Inevitably, Blizzard ends up surrendering a degree of control to players who think they own the game world (they certainly rent it), or facing a backlash when they don't. "It's hard to not let that sometimes steer you in a way: well, I guess my instinct as an artist is that we go left, but the community sure seems to want this idea to go right. And that's a very strange space to be in," Metzen says.
"Sometimes you go right for the community, and sometimes you draw a line in the sand and go, f**k it, we're going left. You just have to hope that people stick with you, even through patches of content that they're not entirely thrilled with." And the feedback can be brutal. "The smaller per cent of truly vocal fans on the internet that just rip everything you do to pieces... Sometimes it hurts, and you're left to conclude, like any artist in any medium, boy, I guess they really didn't get it."
Happily, WOW's fiction works with its design; it's a social game, and Warcraft's concerns are societal and political. Metzen calls it "a study - clumsy or not - a study of societal breakdown and why do we keep clobbering each other, why does hatred persist generationally?" (Metzen describes Blizzard's fiction as "clumsy" more than once; he's being modest, but perhaps also aware that their populist creations deal in broad brushstrokes.)
Nonetheless, he admits that, after years of working primarily on WOW, he was "desperate for" the personal focus and writerly freedom offered by StarCraft's linear narrative.
"WOW is so macro," he says. "One race can't really lead another in terms of how deep you go with the characters, or what world leader is rocking at any given time. I was excited to get into StarCraft because it is so much more linear, and it is about just a couple of people, and it is something goofy like a love story."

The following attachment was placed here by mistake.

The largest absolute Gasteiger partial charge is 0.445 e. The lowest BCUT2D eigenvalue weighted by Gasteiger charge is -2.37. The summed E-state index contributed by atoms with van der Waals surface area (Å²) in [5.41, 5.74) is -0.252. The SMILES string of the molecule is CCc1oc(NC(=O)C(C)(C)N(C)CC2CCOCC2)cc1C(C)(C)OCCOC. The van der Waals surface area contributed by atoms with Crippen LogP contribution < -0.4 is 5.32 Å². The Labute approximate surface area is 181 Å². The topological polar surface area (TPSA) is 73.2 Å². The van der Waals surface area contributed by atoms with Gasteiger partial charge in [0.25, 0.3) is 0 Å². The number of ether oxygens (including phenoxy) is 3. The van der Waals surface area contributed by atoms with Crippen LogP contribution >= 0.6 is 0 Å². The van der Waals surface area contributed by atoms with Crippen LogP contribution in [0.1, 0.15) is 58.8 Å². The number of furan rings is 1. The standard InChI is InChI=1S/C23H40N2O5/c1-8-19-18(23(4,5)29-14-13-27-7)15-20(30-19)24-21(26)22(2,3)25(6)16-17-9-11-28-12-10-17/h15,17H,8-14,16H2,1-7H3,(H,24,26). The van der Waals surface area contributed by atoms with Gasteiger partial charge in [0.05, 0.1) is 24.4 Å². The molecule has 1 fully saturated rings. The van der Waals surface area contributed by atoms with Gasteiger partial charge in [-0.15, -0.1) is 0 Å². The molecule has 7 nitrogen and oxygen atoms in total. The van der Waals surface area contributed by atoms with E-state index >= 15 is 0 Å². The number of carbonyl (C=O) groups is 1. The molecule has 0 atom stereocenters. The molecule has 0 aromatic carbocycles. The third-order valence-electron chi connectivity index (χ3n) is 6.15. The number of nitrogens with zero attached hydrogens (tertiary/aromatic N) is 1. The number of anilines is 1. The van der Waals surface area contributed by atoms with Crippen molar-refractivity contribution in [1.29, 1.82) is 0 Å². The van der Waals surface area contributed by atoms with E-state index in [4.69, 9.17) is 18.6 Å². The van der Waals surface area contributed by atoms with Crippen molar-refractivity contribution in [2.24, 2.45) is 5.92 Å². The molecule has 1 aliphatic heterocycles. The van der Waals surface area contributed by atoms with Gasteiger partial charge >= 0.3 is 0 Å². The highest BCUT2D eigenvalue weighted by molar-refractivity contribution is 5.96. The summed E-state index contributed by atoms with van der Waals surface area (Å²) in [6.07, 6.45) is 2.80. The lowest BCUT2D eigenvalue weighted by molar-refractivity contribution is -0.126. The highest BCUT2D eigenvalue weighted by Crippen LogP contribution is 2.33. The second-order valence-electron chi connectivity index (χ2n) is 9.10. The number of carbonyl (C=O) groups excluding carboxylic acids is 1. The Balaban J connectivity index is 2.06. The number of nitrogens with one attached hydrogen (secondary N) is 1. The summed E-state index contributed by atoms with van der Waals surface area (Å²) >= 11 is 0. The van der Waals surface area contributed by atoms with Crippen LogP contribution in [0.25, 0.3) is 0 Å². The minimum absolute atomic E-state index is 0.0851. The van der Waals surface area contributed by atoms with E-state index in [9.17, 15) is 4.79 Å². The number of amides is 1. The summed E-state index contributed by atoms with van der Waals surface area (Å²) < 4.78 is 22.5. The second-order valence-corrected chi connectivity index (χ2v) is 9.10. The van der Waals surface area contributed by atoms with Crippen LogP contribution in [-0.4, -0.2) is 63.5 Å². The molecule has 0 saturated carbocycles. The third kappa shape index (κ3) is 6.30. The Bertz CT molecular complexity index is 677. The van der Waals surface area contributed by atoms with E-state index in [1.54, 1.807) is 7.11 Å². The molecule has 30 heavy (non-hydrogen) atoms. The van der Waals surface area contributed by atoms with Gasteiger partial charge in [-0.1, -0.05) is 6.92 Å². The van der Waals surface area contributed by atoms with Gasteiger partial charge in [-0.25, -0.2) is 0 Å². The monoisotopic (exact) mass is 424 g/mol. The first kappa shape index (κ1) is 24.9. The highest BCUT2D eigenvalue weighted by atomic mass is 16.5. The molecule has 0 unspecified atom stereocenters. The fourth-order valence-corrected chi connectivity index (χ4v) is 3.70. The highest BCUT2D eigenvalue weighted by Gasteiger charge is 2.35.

That love story is between hard-drinking space captain Jim Raynor and Sarah Kerrigan, a super-agent who ends up corrupted by the insectoid Zerg race. Trying to implement such a tale within what is essentially a war game is a different kind of challenge, which creates a different kind of friction - not between developer and players, but between writers and designers.
"To be honest with you, if I had a nickel for every time I heard, 'Really? You want to tell Gone With the Wind in the context of an RTS? Are you an idiot? That doesn't make it easy on us!'" he laughs. "And sometimes I wonder if we bit off maybe too much story for what you can actually build in the context of an RTS campaign."
So does story lead design, or does design lead story at Blizzard? "It's as collaborative as we can make it," he says. "Sometimes story and design are not always best friends - and I don't mean that in terms of our people and our teams, I just mean that purely thematically." But "we're not BioWare," he adds, and ultimately gameplay comes first.
"I think all things being equal, it's easier to manoeuvre story around design than it is the other way. At the end of the day, it's got to be fun and it's got to play, and it's got to be ideas that the design team can actually execute against. Whereas story, I believe inherently that there's ten ways to solve any problem with story. Or at least, of the two sciences, it's the one that's more adaptable."
Does it frustrate him sometimes, not having free creative rein in this "corporate art", as he calls it? "I guess I don't mind saying from a total, personal level that sure, that kind of thing to me personally is frustrating all the time. In my heart of hearts, I wonder did I just want to be a f**king comic book writer... So sure, I get frustrated all the time, not with the boys, but with the science.
"But sometimes I think it's in the clash of those sciences, and in the fact that we have to deal with each other and find that sweet spot in the middle without compromising the idea, that we have our moments of greatness. Through clashes of ideology, we stumble into moments that neither science would have conjured on their own.
"You're feeling the story, you're driving it, you're living it, you're tactilely interacting with it, and that's something that only games can provide. And I respect that. So if I ever get frustrated, I take a step back and I remember that we can achieve more than any classic narrative media can. And I'm honoured to be a part of it."